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Metascience

, Volume 27, Issue 2, pp 287–291 | Cite as

Genes, Determinism and More

Denis Alexander: Genes, Determinism and God. New York: Cambridge University Press, 2017, 376pp, £85 HB
  • Barbara Pfeffer Billauer
Book Review

Benjamin Franklin, regarded by some as the greatest scientist of his day, was once asked his views of religion (Weinberger 2007, 77–91). In a letter written shortly before his death, Franklin unabashedly states: “I believe in one God, Creator of the Universe. That He governs it by His providence. That the soul of man is immortal, and will be treated with justice in another life respecting its conduct in this one” (Van Doren 1938, 777–778; Hall, 1975).

Going from the sublime to the ridiculous, we compare the views of Dan Brown, purveyor of demons, angels, infernos, lost symbols and bible codes, all fictitious, of course, who has a less nuanced, or shall we say more dichotomous view: “I moved into the realm of science. I moved away from religion. At some point, I realized I really can’t embrace them both” (Chin 2017, 38–39). His latest page-turner, “Origin, goes even further, playing with the idea that science could ultimately triumph over religion by essentially proving the...

References

  1. Alexander, Denis. 2013. Genes, Determinism and God, 22 Cambridge Papers No. 4, Jubilee Centre, Biblical Thinking for Public Life, http://www.jubilee-centre.org/genes-determinism-and-god/.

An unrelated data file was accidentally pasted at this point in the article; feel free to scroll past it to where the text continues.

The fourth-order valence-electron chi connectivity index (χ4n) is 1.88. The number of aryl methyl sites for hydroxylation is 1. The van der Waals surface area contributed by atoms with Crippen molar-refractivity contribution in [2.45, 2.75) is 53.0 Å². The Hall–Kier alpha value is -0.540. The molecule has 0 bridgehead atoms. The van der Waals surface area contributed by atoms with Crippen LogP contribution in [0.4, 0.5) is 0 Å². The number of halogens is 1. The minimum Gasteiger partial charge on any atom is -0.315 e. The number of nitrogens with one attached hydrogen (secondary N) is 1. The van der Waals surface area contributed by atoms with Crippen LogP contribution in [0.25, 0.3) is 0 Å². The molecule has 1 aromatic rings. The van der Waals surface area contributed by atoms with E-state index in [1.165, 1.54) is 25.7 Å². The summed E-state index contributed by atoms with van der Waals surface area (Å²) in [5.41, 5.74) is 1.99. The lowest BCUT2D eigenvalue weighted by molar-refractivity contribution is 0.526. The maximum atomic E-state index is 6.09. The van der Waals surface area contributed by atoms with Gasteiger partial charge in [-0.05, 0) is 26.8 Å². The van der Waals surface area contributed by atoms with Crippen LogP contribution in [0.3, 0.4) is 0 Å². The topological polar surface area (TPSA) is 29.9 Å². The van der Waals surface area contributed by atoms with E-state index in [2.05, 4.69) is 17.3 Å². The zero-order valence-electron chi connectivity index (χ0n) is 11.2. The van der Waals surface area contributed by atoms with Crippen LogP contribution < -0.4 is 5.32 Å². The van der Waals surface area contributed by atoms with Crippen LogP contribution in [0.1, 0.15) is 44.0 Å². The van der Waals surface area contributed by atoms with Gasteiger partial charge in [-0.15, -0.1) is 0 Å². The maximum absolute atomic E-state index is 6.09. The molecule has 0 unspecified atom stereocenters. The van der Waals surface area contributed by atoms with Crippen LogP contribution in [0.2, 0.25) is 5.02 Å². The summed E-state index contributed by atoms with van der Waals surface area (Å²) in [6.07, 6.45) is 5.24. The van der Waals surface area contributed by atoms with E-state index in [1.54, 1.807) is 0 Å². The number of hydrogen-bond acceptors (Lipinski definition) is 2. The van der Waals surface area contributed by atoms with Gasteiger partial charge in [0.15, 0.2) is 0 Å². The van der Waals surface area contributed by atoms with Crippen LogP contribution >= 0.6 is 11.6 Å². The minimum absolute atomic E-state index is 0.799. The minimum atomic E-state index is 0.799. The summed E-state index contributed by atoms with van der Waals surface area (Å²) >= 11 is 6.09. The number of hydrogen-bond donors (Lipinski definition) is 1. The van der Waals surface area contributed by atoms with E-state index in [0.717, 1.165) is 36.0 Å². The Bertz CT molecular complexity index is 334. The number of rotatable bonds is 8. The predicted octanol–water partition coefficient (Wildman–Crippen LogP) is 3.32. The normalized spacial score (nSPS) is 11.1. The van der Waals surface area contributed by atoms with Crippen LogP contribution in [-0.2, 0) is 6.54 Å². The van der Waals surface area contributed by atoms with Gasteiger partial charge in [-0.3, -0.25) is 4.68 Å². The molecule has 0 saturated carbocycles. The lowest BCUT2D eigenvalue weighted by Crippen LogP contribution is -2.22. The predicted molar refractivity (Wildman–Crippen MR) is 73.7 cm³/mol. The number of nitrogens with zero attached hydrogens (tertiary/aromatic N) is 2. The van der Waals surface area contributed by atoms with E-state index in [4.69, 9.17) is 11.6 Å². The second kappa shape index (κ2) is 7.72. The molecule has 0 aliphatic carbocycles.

2. Billauer, Barbara Pfeffer. 1999. Are we our genes?–On judaism and genes: a response to Paul Root Wolpe. Kennedy Institute of Ethics Journal 9(2): 159–165.CrossRefGoogle Scholar
  3. Chin, Richard. 2017. Obsolete Myths? Publishing phenomenon Dan Brown’s novel explores whether science could prove the nonexistence of God, Jerusalem Post, Magazine pp. 38–39, (reprinted from the Minneapolis Star Tribune/TNS).Google Scholar
  4. Hall, Alice J. 1975. Philosopher of dissent: Benj. Franklin. National Geographic 148(1): 94.Google Scholar
  5. Isaiah, A.B., and B. Sharfman. 1949. The Pentateuch and Rashi's Commentary, 14. N.Y.: S.S. & R. Publishing Co.Google Scholar
  6. Lewontin, R.C. 1991. Biology as Ideology. New York City: Harper Perennial.Google Scholar
  7. Mukherjee, Siddhartha. 2016. The Gene. New York City: Simon and Schuster.Google Scholar
  8. Turner, J. Scott. 2017. Purpose and Desire. New York City: Harper Collins.CrossRefGoogle Scholar
  9. Van Doren, Carl. 1938. Benjamin Franklin, 777–778. New York City: Viking Press.Google Scholar
  10. Weinberger, Jerry. 2007. The scientific mind of Ben Franklin. The New Atlantis, The Journal of Science and Technology 15: 77–91.Google Scholar
  11. Wolfin, Elisha. 2017. Parshat Sh’mot, The Cry Will Be Heard, V’Ahavta Magazine.Google Scholar

Copyright information

© Springer Science+Business Media B.V., part of Springer Nature 2018

Authors and Affiliations

  1. 1.Institute of World PoliticsWashingtonUSA
  2. 2.Faculty of LawHaifa UniversityHaifaIsrael

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